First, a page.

10. Since AssOfSpadesHQ blocks me (from a number of worthwhile sites, because he (she?) can), can you tell me where he (she?) cribbed that from so I can go look at it?
    (I was blocked because I continued to complain about his (her) continuing to drive traffic to his paramours which offend me.)

  11. Crank,
    The Unitary Executive Theory was used as a means to allow the federal government to spy on American citizens without a warrant (i.e. illegally). How does that limit the federal government?

  12. spongeworthy, you have an unparalleled ability to demonstrate the complete lack of intelligence. Congratulations.

  13. No response, Crank? What happened? Did you, like me, decide to believe your lying eyes over the word of Roberts, who thought only about how he could protect the guy who gave him his job before putting pen to paper?
    Re; The Tea Party
    Liars and morons make up a much bigger share of them than do racists. But that doesn’t mean they are mutually exclusive.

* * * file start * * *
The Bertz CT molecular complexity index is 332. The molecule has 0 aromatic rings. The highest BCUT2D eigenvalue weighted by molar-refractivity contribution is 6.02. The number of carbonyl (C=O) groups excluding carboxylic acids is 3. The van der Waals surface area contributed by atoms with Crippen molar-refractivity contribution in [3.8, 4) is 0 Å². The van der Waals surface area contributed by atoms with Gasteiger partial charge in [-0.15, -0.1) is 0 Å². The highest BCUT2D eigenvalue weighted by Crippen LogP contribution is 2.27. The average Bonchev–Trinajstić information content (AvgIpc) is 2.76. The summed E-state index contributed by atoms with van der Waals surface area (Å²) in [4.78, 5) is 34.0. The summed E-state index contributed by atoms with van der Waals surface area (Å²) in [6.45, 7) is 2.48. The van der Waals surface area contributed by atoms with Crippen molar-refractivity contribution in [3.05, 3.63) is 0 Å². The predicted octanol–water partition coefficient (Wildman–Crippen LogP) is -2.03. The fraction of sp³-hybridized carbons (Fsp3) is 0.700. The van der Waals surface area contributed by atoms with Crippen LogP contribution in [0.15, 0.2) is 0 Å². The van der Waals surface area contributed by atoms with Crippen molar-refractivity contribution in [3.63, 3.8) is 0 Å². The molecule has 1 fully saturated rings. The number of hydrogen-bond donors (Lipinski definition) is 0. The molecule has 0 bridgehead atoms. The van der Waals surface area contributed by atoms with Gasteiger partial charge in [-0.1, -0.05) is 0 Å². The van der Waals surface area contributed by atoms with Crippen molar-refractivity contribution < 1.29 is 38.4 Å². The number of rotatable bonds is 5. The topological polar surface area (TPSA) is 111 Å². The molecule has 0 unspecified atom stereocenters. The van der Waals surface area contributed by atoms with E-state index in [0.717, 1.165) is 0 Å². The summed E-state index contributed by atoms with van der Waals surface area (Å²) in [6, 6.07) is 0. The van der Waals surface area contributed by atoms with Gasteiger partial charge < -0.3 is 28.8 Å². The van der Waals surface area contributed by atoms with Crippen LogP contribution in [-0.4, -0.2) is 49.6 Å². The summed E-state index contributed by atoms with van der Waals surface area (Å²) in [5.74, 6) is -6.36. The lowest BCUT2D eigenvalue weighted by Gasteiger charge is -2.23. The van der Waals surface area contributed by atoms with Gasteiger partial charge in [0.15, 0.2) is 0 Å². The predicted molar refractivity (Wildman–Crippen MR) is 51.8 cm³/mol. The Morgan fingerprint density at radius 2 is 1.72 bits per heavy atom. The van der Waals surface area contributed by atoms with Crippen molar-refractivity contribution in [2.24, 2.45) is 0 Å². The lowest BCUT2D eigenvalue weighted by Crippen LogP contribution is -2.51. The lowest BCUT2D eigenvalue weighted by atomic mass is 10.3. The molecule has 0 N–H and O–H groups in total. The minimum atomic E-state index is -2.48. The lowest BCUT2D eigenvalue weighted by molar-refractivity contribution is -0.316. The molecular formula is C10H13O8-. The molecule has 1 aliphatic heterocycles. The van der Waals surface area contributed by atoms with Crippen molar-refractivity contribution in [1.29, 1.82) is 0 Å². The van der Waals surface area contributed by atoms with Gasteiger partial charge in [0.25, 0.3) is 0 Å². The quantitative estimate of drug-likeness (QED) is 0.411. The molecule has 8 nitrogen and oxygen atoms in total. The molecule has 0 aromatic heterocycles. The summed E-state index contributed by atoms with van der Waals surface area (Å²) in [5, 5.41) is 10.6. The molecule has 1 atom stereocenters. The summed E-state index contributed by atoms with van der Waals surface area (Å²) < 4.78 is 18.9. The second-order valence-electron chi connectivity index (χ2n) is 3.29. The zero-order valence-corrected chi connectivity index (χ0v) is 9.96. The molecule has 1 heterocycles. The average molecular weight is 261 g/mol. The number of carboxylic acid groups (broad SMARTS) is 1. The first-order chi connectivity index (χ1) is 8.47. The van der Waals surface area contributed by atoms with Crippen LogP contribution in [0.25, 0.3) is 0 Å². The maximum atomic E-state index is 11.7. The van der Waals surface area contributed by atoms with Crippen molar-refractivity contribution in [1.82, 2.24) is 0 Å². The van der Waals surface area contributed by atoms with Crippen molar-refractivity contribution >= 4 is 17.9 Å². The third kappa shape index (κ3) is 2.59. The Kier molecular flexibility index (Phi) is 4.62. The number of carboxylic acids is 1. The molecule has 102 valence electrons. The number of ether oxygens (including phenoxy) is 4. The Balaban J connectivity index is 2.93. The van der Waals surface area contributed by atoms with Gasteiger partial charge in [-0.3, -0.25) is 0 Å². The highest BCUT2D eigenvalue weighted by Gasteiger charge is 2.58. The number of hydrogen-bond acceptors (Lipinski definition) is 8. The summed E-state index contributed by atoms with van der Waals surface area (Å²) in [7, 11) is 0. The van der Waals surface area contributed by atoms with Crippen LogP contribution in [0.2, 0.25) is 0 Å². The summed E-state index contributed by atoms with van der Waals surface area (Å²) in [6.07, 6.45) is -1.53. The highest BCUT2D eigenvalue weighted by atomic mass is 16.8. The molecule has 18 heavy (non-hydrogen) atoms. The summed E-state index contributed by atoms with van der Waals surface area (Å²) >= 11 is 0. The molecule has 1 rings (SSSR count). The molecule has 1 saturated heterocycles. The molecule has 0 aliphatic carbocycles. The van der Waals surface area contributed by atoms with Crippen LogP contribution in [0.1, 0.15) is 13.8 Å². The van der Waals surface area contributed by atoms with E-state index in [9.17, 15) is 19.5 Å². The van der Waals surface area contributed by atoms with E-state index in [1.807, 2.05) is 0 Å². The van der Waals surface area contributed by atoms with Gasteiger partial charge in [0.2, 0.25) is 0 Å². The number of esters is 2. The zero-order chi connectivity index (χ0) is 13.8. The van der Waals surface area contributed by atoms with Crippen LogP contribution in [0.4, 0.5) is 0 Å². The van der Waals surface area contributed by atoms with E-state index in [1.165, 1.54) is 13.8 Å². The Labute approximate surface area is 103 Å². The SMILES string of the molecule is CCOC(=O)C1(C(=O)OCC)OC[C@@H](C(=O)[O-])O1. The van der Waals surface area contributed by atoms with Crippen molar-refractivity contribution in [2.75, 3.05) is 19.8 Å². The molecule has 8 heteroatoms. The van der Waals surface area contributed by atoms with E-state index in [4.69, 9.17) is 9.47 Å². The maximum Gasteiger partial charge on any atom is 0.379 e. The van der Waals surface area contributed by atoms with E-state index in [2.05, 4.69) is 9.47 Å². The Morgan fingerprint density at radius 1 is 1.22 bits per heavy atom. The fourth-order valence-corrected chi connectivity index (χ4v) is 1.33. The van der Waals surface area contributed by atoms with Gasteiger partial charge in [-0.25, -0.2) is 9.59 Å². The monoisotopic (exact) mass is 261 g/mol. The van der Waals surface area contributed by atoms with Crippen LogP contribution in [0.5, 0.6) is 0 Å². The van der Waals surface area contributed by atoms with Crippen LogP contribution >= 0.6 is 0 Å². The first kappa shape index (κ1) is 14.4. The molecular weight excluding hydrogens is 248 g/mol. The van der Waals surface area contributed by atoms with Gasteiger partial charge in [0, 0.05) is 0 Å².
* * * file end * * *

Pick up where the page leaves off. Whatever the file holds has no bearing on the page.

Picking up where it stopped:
14. Not sure how a post on a sleazy and reprehensible campaign ad by a congressman got to the unitary executive theory. The unitary executive theory simply states that, under the constitution, all executive power vests with the president. Seems pretty simple. It’s a limitation on Congress trying to usurp the executive role by passing statutes that encroach on the executive’s authority. In short, executive power does not come from Congress, it comes from the Constitution. So it does serve to limit the role of the federal government, b/c it prevents limits the federal government’s ability to grant Congress ultra vires authority and confounding executive oversight and accountability.

  15. TANSTAAFLunch,
    Let’s just agree that the Unitary Executive “Theory” limits the role of the federal government, and the Unitary Executive “Practice” expands the role of the federal government.
    Conservative ideology works only in “theory” as well.